Just back from a wonderful weekend in Boston. The trip was primarily to attend the Harvard Radcliffe Orchestra concert on Saturday night in Cambridge (which was a fabulous mix of Brahms, Adams and Bernstein), but I also allowed myself some time to browse in Cambridge and sightsee in Boston.
This is the fifteenth such visit and, in that time, I’ve come to know Boston almost as well as I know New York City. Boston is a great place for a weekend visit given its compact size and the tremendous amount of history attached to the city. While there is a very efficient underground transit system (the T), walking is a pleasure and even encouraged by the Freedom Trail which marks out the route past many points of historical interest.
Despite the number of visits I’ve made, there always seems to be something new to discover about the city and this time was no exception in the form of the Black Heritage Trail which ‘explores the history of the 19th century free Black community of Boston’. Unlike the Freedom Trail which is easy to follow as it is marked by continuous red paint or brick paving, the Heritage Trail is sign-posted and, sadly, I must have missed one of the signs because not long after I started out from the Common, I found myself almost back where I had started without having passed any of the major landmarks of the route. Not wanting to try again without a map in hand, I decided to leave the rest of the Trail for my next visit.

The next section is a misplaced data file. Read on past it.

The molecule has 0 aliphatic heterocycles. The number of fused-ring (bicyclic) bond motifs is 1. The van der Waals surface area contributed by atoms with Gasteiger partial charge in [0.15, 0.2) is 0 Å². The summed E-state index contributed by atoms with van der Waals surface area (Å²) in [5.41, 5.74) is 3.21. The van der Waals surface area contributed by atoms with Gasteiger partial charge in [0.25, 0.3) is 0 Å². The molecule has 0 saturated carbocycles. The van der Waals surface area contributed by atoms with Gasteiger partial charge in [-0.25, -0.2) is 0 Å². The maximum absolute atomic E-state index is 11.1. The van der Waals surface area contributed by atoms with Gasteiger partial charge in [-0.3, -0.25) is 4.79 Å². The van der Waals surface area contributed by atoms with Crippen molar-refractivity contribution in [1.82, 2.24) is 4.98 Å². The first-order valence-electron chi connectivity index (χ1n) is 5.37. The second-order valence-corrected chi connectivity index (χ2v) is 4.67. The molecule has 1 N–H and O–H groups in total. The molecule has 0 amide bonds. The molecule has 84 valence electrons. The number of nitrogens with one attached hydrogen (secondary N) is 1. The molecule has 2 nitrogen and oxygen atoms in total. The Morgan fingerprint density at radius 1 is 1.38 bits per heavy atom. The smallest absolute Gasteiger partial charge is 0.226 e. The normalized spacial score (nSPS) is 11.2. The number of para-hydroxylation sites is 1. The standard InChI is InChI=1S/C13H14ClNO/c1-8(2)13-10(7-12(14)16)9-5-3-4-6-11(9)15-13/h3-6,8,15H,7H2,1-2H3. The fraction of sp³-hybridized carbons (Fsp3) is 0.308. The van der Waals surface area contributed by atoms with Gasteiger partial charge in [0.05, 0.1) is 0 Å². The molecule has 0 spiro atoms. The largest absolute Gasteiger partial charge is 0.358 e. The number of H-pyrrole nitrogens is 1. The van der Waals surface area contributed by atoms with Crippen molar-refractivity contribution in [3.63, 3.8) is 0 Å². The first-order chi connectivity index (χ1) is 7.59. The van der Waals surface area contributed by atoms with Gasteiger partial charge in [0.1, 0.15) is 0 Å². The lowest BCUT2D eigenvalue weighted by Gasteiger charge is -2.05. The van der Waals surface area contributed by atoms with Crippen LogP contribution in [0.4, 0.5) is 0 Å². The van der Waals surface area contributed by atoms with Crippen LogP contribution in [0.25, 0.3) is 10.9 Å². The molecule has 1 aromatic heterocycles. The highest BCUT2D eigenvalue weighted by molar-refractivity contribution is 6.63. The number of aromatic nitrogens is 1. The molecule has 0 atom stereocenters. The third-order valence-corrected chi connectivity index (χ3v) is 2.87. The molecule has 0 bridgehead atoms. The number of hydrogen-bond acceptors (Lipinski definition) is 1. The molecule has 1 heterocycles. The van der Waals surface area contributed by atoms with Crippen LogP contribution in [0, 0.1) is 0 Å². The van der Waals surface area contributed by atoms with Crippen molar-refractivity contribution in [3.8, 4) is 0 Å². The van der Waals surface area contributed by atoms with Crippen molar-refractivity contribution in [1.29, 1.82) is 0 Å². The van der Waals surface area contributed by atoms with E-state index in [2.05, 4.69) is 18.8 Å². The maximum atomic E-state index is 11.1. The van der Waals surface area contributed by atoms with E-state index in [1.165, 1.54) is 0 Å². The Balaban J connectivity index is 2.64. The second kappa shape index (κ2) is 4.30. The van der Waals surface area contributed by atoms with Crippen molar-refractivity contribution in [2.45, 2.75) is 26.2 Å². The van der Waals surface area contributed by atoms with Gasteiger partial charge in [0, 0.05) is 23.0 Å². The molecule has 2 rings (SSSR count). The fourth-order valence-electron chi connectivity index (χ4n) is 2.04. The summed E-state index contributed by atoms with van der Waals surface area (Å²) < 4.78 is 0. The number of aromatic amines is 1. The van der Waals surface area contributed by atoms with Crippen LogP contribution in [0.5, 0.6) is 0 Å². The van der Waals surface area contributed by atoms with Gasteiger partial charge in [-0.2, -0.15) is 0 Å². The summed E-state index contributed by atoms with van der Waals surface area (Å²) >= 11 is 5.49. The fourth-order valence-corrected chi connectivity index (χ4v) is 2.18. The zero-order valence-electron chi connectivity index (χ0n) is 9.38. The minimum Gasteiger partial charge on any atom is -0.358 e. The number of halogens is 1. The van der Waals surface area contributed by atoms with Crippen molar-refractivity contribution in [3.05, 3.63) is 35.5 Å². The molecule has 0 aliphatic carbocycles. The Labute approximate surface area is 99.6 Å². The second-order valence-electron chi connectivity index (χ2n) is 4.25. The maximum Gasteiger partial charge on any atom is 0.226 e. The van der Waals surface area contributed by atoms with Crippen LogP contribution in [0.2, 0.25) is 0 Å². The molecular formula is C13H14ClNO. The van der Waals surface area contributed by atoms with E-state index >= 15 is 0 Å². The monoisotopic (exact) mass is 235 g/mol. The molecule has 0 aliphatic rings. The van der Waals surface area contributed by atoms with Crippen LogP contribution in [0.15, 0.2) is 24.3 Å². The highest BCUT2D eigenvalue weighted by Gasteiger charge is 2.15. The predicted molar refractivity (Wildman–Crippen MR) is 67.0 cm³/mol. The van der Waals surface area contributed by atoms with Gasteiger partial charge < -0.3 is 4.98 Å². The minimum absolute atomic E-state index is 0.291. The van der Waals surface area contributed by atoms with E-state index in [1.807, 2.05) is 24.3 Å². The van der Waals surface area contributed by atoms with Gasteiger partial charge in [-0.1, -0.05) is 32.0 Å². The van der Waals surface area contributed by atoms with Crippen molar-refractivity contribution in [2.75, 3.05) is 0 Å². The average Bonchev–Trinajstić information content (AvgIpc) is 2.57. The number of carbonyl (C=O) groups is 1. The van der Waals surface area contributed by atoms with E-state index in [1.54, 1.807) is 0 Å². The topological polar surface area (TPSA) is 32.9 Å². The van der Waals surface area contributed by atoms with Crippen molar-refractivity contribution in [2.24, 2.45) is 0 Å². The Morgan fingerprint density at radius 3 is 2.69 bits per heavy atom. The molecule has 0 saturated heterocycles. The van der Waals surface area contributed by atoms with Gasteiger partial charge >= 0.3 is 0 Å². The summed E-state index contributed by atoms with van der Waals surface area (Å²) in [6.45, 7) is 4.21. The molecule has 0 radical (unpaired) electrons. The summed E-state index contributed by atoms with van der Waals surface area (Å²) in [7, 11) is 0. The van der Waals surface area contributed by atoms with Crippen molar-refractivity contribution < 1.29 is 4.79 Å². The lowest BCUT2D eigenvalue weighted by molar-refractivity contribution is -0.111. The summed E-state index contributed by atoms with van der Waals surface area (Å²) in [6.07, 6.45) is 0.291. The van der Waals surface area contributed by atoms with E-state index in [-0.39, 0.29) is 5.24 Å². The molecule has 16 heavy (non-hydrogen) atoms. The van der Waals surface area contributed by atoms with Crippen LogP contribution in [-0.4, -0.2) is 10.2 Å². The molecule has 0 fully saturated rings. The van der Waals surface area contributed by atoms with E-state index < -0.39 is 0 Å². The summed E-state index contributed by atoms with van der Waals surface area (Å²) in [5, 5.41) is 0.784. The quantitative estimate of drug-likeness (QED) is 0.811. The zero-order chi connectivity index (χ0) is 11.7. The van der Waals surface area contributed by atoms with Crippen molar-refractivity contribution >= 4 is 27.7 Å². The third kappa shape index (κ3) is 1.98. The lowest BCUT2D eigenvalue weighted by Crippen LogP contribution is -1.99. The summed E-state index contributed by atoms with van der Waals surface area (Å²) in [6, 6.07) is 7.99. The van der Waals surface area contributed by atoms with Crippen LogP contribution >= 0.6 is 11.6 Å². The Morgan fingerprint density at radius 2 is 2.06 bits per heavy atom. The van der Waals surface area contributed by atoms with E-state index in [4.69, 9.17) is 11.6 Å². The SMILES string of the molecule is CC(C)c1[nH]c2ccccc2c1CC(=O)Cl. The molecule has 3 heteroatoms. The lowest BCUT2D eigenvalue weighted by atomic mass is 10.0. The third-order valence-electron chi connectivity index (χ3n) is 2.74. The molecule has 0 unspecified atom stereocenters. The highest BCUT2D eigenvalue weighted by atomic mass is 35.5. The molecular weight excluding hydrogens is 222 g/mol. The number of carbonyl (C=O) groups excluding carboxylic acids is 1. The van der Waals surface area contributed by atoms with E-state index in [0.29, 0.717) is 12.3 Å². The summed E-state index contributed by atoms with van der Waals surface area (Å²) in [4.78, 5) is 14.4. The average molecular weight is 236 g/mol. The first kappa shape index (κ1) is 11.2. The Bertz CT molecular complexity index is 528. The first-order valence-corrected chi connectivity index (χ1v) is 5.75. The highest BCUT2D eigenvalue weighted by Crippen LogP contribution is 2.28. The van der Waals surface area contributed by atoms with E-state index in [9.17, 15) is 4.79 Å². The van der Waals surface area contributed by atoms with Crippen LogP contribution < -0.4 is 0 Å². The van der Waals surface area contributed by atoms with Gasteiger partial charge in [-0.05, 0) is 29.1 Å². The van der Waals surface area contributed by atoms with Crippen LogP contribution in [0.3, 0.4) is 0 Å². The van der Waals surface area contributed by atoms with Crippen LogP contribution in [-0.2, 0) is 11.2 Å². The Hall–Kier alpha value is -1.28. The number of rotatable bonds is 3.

Both the bus and train from New York come into South Station, but I had never explored this area, always taking the T straight to whichever hotel I was planning to stay, partly on the assumption that like many other cities there would not be much to see around the station itself. However, it turns out that the station is just a few minutes’ walk from the river where a stretch of the designated Harbor Walk winds past residential complexes and hotels and offers unobstructed views of both the nearby marinas and the architecture on the opposite banks, including the airport.
A couple of blocks up from the river, a series of small parks which form part of the Rose F Kennedy Greenway provide a pleasant, pedestrian route through an otherwise built up area - the parkway actually sits on top of an underground eight lane highway! The Greenway runs for over a mile and connects several of Boston’s neighborhoods, but as I only had time to walk through three of the sections on the way to the station, I left the city happy in the knowledge that I still have plenty of exploring to do in future visits.